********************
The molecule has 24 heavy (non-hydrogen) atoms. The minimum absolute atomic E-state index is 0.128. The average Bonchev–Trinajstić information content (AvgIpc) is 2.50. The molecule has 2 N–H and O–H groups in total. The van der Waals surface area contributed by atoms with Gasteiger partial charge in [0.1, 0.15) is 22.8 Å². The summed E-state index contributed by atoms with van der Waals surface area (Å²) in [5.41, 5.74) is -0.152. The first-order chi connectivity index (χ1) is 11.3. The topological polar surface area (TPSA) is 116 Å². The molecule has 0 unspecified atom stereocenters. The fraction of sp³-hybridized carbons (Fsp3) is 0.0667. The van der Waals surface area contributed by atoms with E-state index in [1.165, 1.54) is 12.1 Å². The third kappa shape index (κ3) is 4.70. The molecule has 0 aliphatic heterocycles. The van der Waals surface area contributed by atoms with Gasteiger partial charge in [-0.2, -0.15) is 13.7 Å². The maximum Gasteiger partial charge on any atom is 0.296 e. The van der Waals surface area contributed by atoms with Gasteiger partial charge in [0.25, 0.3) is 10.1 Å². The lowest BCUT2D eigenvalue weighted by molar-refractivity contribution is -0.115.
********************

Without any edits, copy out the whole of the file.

The molecule has 24 heavy (non-hydrogen) atoms. The minimum absolute atomic E-state index is 0.128. The average Bonchev–Trinajstić information content (AvgIpc) is 2.50. The molecule has 2 N–H and O–H groups in total. The van der Waals surface area contributed by atoms with Gasteiger partial charge in [0.1, 0.15) is 22.8 Å². The summed E-state index contributed by atoms with van der Waals surface area (Å²) in [5.41, 5.74) is -0.152. The first-order chi connectivity index (χ1) is 11.3. The topological polar surface area (TPSA) is 116 Å². The molecule has 0 unspecified atom stereocenters. The fraction of sp³-hybridized carbons (Fsp3) is 0.0667. The van der Waals surface area contributed by atoms with E-state index in [1.165, 1.54) is 12.1 Å². The third kappa shape index (κ3) is 4.70. The molecule has 0 aliphatic heterocycles. The van der Waals surface area contributed by atoms with Gasteiger partial charge in [-0.2, -0.15) is 13.7 Å². The maximum Gasteiger partial charge on any atom is 0.296 e. The van der Waals surface area contributed by atoms with Gasteiger partial charge in [0.25, 0.3) is 10.1 Å². The lowest BCUT2D eigenvalue weighted by molar-refractivity contribution is -0.115.